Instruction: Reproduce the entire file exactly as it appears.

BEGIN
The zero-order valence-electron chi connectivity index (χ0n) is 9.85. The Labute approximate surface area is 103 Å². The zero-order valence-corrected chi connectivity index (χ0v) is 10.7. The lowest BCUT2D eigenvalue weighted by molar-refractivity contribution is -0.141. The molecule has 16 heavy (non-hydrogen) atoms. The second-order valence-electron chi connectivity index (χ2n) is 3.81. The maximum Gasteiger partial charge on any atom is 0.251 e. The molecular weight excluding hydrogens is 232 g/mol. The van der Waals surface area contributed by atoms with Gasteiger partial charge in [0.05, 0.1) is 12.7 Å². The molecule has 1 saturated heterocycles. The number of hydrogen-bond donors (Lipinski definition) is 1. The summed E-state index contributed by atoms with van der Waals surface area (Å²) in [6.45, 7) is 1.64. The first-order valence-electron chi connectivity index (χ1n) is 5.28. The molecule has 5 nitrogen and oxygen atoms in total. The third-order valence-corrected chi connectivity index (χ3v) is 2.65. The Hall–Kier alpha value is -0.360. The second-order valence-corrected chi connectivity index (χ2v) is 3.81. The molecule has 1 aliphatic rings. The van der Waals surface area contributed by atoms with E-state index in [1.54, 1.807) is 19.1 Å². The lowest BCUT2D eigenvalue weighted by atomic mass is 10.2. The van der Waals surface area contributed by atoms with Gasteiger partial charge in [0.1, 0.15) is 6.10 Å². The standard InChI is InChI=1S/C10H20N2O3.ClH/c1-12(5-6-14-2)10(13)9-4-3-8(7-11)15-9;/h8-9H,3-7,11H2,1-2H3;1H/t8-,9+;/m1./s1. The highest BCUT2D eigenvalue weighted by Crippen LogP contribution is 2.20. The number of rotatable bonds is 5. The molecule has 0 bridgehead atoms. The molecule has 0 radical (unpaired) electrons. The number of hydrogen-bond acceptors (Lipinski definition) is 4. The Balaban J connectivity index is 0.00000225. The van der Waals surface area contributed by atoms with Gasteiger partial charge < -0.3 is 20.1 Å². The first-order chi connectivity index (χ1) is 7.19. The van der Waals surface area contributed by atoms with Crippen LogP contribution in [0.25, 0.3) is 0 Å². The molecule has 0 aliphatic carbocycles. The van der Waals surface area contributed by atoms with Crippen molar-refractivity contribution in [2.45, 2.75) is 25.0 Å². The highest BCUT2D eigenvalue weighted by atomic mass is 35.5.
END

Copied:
The zero-order valence-electron chi connectivity index (χ0n) is 9.85. The Labute approximate surface area is 103 Å². The zero-order valence-corrected chi connectivity index (χ0v) is 10.7. The lowest BCUT2D eigenvalue weighted by molar-refractivity contribution is -0.141. The molecule has 16 heavy (non-hydrogen) atoms. The second-order valence-electron chi connectivity index (χ2n) is 3.81. The maximum Gasteiger partial charge on any atom is 0.251 e. The molecular weight excluding hydrogens is 232 g/mol. The van der Waals surface area contributed by atoms with Gasteiger partial charge in [0.05, 0.1) is 12.7 Å². The molecule has 1 saturated heterocycles. The number of hydrogen-bond donors (Lipinski definition) is 1. The summed E-state index contributed by atoms with van der Waals surface area (Å²) in [6.45, 7) is 1.64. The first-order valence-electron chi connectivity index (χ1n) is 5.28. The molecule has 5 nitrogen and oxygen atoms in total. The third-order valence-corrected chi connectivity index (χ3v) is 2.65. The Hall–Kier alpha value is -0.360. The second-order valence-corrected chi connectivity index (χ2v) is 3.81. The molecule has 1 aliphatic rings. The van der Waals surface area contributed by atoms with E-state index in [1.54, 1.807) is 19.1 Å². The lowest BCUT2D eigenvalue weighted by atomic mass is 10.2. The van der Waals surface area contributed by atoms with Gasteiger partial charge in [0.1, 0.15) is 6.10 Å². The standard InChI is InChI=1S/C10H20N2O3.ClH/c1-12(5-6-14-2)10(13)9-4-3-8(7-11)15-9;/h8-9H,3-7,11H2,1-2H3;1H/t8-,9+;/m1./s1. The highest BCUT2D eigenvalue weighted by Crippen LogP contribution is 2.20. The number of rotatable bonds is 5. The molecule has 0 bridgehead atoms. The molecule has 0 radical (unpaired) electrons. The number of hydrogen-bond acceptors (Lipinski definition) is 4. The Balaban J connectivity index is 0.00000225. The van der Waals surface area contributed by atoms with Gasteiger partial charge < -0.3 is 20.1 Å². The first-order chi connectivity index (χ1) is 7.19. The van der Waals surface area contributed by atoms with Crippen LogP contribution in [0.25, 0.3) is 0 Å². The molecule has 0 aliphatic carbocycles. The van der Waals surface area contributed by atoms with Crippen molar-refractivity contribution in [2.45, 2.75) is 25.0 Å². The highest BCUT2D eigenvalue weighted by atomic mass is 35.5.